For now the marsh still held plenty endemic Philippine Ducks, several Wandering Whistling Ducks and lots of wintering ducks incl. 100s Common Teal and Garganey, Northern Shoveler, Pintail etc. We even found Gadwall and Eurasian Wigeon which both were my first records in the Philippines. Anyhow, birders from Europe might not be looking for those so I better talk about the Black Bittern, Yellow and Cinnamon Bitterns, Philippine Swamp Hen, Eastern Marsh Harrier, White-browed Crakes, Barred Rail, Oriental Pratincole, Clamorous Reed Warbler, Blue-tailed Bee-eater, Dusky Warbler, Painted Snipe and the Japanese Leaf Warbler (the yellow-tinged Arctic one)…
Bear's Pochard, Candaba MarshWho needs binoculars for watching a Yellow Bittern.
Not these Wandering Whistling Ducks.
Subic remains nothing but a love story. Well protected forests, plenty bird activity and some real good targets. All easily accessible and safe with enjoyable short walks the norm. You can read it all on my info pages incl. Subic checklist.
On both our tours pretty much all the Subic birds did a
good job showing themselves to us. It is particularly
heartening to know the Green Racquet-tails are still doing
well at their last stronghold. Other top specialities remain
fairly common and easy to find on condition enough time is
spent in the right spots; Blackish Cuckooshrike, Sooty
Woodpeckers (one found nesting), Luzon Flameback, Rufous
Coucals, Red-crested Malkoha, Blue-naped Parrot,
White-browed Shama (elusive but showing well again with a
very nice song truly enjoyed by all), Spotted Wood
Kingfisher (a male first tour performed so well it got
granted bird of the trip status for a while).
Further it was good to encounter Philippine Falconet on quite a few occasions as last year we had only found them on 1 spot at Hill 394… a place now with difficult restricted access. Luzon Hornbill were still present in good numbers but Philippine Green Pigeon were few, perhaps due to seasonal movements in search for forest fruits. The mighty White-bellied Woodpecker drums away strongly still and we enjoyed both Bar – and Beer-bellied Cuckooshrikes.
Now that we are on common birds it must be true that some of those actually are amongst the best at Subic; Guaiabero, Whiskered Treeswift, Rufous-crowned Bee-eater, Coleto, Elegant Tit and last but not least the Stripe-headed Rhabdornis.
And oh yes, birding mustn’t be too easy all the time, some joy lies in the search right. The enigmatic and hard to find White-fronted Tit gave us 50% with good views on the second tour only. Blue-headed Fantail was for the first tour only but luckily this is more regarded as a bonus species rather than a target at Subic. Owling too was half successful but we could catch up at Makiling. Same for Scale-feathered Malkoha, scarce at Subic and only heard but showing well at Makiling.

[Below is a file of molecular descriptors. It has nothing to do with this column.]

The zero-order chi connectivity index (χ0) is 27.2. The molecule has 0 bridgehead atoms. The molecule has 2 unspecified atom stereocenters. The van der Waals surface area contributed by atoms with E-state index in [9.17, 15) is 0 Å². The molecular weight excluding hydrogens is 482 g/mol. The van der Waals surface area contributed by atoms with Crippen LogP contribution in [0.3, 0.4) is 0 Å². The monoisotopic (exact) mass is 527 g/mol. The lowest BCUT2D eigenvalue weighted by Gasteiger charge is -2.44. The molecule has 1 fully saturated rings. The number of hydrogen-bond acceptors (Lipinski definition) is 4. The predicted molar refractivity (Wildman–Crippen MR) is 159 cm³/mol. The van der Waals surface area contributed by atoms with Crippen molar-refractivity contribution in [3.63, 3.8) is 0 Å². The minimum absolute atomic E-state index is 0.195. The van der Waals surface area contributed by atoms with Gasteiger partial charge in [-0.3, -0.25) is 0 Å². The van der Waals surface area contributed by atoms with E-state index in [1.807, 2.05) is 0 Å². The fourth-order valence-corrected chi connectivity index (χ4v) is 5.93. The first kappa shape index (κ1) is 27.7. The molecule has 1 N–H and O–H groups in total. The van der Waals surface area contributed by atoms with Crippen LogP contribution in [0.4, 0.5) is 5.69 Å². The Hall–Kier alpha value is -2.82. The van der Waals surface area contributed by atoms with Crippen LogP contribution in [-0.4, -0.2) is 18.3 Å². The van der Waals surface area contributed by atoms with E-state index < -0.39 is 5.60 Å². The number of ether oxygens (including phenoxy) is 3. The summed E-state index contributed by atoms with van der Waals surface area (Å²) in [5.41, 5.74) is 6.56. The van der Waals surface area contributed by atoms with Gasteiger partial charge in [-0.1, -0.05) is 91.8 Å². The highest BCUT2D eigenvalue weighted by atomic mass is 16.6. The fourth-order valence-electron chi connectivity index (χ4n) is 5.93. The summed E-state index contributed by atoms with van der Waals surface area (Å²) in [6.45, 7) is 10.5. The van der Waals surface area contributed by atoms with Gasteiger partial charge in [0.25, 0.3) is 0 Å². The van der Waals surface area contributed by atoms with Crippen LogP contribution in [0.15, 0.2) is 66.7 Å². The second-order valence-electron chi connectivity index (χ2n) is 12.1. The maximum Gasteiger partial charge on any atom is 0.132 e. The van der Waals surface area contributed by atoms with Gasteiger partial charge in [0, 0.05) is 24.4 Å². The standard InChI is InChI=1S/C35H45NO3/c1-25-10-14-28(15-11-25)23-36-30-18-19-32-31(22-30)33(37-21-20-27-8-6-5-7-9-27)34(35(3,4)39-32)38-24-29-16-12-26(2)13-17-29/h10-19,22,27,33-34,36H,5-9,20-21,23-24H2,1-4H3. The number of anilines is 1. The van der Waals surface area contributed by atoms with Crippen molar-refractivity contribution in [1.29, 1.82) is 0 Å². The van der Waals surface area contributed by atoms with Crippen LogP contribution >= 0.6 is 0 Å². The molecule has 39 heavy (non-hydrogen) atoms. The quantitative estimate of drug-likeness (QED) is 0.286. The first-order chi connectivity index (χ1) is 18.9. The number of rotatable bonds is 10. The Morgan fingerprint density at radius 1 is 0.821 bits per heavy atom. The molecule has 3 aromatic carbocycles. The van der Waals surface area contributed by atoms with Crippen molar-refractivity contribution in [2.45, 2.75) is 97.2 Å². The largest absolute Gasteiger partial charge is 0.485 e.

Green Racquet-tail, Subic BayRed-crested Malkoha, Subic
Perhaps my best visit ever on the first tour with the whole
family Philippine Eagle Owl present. Fully grown chick on
the nest still and both parents perched nearby. Papa sat
fully in the open. You’d expect to quick and easy repeat
that 3 weeks later but the young fellow had flown and the
owls had taken residence at a nearby –out of reach- spot.
This is part of respect; accept that sometimes it simply is
up to the birds. Manage this and it will make you a happier
birder. Beers with dinner were just as tasty and plentiful
that evening! Owls
at Angono Petroglyphs Google maps location.
White-browed Shama, SubicGuaiabero, Subic Bay
This is a place which is always good for finding some
specialities and with overlap in species it definitely comes
as a handy backup for certain Subic species. That said
birding can be quite slow, the forest track busy with locals
and the walking comes slightly uphill. Not that this would
be much of a problem just always remember; Subic first, then
keep Makiling for a few target birds rather than a place
where you would like to enjoy the full set available.
Goodies we confirmed to be home at Makiling included Scale-feathered Malkoha, Flaming Sunbird, Striped Flowerpecker, Buzzing Flowerpecker, Philippine Trogon, Grey-backed Tailorbird, Sulphur-billed Nuthatch, Black-chinned Fruit Dove and Yellow-wattled Bulbul; all on the forest track and not seen in Subic. Of course many birds shared with Subic did also show; Luzon Hornbill, Philippine Falconet, Bar-bellied Cuckooshrike, Pygmy Flowerpecker, Ashy Minivet, Colasisi…